Home/Entail of the month/Morgadio of Valongo, of Sancho Martins and Maria Domingues
Entail of the month (August, 2022)

Morgadio of Valongo, of Sancho Martins and Maria Domingues

Pinhel, 1357

Between the villages of Sorval and Santa Eufémia, in the municipality of Pinhel, runs a wide valley, originating the name “Valongo”. This was where, in 1357, Sancho Martins and Maria Domingues founded an entail whose headquarters were a farmstead located in the middle of the valley. Having no descendants, the couple made “an assemblage for the health of our souls forever and ever” out of their assets, which were then donated to Vicente Domingues, the Young, brother of the foundress, so that he was able to order “twelve masses each year for our souls”. The founders further specified that once the first administrator had died the patrimony would pass on to his eldest son and so on. In the absence of direct descendants, it should pass down to the closest relative, always with the same pious requirement, “for our souls and of those in future”. In 1472, the original foundation document was in the possession of Pedro Matela, who then asked for a public copy of it “because the said instrument was already broken and could no longer be read as it was old”, being “torn in places and eaten by moth” (Arquivo Distrital da Guarda, Governo Civil, Registo Vincular, 2, fl. 146).

The descendants of Vicente Domingues possess another important document, the transcription and photograph of which appear in a genealogical work about the family (METELLO and NÁPOLES 1998, pp. 7-12). It is a parchment manuscript dating from 1493, containing the verdict of King João II on a judicial claim over the possession of a vineyard belonging to the morgadio. To prove their rights, the brothers Bartolomeu and António Matela give evidence in the document of the succession to the administration of the entail mentioned above. The other known piece of evidence to survive regarding the morgadio is later. It also concerns a judicial process about possession. It was moved by Manuel de Sá Pereira against Manuel Metelo Pacheco, contested also by António Metelo Falcão. The final verdict is dated 1761, in favour of the former (Arquivo Distrital da Guarda, Governo Civil, Registo Vincular, 2, fl. 135-163). This process, known from the entail register made in 1863 by the Count of Anadia, the morgadio’s last administrator, transcribes documentation dating from the fourteenth to the eighteenth centuries.

It was thus attested that to the first administrator followed (always from father to son) Fernão Vasques (more likely Fernão Vicente), João Fernandes and João Matela; Matela was succeeded by his brother Pedro, father of Bartolomeu and António Matela, mentioned above. The latter became the 6th morgado of Valongo. In this line of succession, João Fernandes became married to Branca Matela, from whom the descendants would take the surname which became distinctive of the family for the centuries to come. So much so that various genealogical works have defined the Metelos as coming “from Valongo” or “from Sorval”. Conversely, the morgadio has sometimes been called as belonging “to the Metelos”.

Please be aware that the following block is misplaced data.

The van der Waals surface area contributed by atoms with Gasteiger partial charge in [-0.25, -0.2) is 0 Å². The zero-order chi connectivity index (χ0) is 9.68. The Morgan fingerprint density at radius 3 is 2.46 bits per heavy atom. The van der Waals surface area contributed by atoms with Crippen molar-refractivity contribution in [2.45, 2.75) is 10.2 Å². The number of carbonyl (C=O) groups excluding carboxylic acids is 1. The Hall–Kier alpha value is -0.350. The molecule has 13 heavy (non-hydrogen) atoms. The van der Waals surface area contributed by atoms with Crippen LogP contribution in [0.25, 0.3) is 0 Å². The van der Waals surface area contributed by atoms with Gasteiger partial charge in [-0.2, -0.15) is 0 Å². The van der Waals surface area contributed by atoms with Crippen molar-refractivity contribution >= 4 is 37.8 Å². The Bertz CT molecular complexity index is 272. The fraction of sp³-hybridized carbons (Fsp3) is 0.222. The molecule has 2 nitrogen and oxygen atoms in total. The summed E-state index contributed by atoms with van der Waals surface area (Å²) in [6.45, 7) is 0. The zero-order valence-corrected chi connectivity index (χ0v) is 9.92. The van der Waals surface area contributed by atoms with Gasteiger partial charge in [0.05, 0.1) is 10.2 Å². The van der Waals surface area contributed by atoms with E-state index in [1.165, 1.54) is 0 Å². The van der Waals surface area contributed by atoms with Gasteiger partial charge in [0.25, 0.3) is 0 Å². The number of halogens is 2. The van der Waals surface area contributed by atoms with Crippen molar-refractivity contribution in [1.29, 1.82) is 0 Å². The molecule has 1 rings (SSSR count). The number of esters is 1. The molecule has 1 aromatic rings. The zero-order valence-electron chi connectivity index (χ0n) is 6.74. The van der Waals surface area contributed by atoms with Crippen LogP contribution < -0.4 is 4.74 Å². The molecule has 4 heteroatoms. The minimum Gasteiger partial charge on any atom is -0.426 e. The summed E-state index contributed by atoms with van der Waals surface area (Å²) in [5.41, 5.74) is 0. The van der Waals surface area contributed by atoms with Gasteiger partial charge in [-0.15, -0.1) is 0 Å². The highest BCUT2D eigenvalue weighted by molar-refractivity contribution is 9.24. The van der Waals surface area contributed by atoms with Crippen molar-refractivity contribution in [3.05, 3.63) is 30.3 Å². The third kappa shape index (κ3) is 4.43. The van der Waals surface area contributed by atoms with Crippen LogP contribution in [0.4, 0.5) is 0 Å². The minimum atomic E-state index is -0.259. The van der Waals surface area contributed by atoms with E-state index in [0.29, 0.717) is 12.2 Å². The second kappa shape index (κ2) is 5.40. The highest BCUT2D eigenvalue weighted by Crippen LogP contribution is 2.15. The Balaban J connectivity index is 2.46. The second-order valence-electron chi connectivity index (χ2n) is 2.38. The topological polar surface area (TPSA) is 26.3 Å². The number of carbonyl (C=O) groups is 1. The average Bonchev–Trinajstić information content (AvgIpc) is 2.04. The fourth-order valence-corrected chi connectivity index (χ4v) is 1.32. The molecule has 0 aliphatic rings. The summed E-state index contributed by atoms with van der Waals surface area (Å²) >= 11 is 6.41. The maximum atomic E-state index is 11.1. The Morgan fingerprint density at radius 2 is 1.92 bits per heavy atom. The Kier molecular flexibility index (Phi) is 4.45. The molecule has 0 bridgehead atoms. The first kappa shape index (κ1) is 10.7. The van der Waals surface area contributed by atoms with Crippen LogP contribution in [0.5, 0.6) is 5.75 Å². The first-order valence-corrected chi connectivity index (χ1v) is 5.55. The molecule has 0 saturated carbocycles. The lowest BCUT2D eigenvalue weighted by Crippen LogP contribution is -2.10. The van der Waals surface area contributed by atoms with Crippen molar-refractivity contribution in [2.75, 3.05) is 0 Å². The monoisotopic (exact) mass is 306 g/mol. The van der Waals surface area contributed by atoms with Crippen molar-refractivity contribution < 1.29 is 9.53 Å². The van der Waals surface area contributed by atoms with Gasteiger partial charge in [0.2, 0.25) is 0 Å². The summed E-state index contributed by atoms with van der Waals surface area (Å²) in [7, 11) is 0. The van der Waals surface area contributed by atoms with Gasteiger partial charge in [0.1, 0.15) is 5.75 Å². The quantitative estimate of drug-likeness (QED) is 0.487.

The surname Matela goes back to Estêvão Pires de Matela, who died in 1277 in a battle between Pero Esteves de Tavares, of whom he was a supporter, and Fernão Afonso de Cambra (CRUZ, 1968, p. 76). As mentioned in the general enquiry (inquirições) of 1288, Estêvão Pires took his name from the quintã of Matela, in Penalva (SOTTOMAYOR-PIZARRO, 2015, pp. 518-520). In concentrating the patrimony, undoubtedly the Valongo entail contributed to consolidating the family’s upward social ascension. However, anthroponymy also played a part, allowing the lineage to stress its individuality and antiquity, as well as (from the 16th century onwards), starting to spell the surname Metello or Metelo, thereby trying to establish a connection with the homonymous ancient Roman lineage. The use of a heraldic device evocative of the knightly sphere was equally relevant. It showed golden mullets and spurs, respectively on the family shield and crest. The same can be said of ownership of a tower in Freixeda do Torrão (about 25 km north-east of the Valongo estate), dating from the 15th century, to which a manor house was later added, thus making the whole known as the “torre-solar of the Metelos” (AZEVEDO, 1971, p. 154; NÁPOLES and NÁPOLES, 2006, pp. 19-20). The geographical distribution of the entailed properties and torre-solar, fundamental to the lineage identity, is interesting in the sense that it forms an arc around the town of Pinhel, where noble families were not allowed to settle until the sixteenth century, leading to conflicts that lasted until the seventeenth century (MORENO, 1985; SEIXAS, 2006).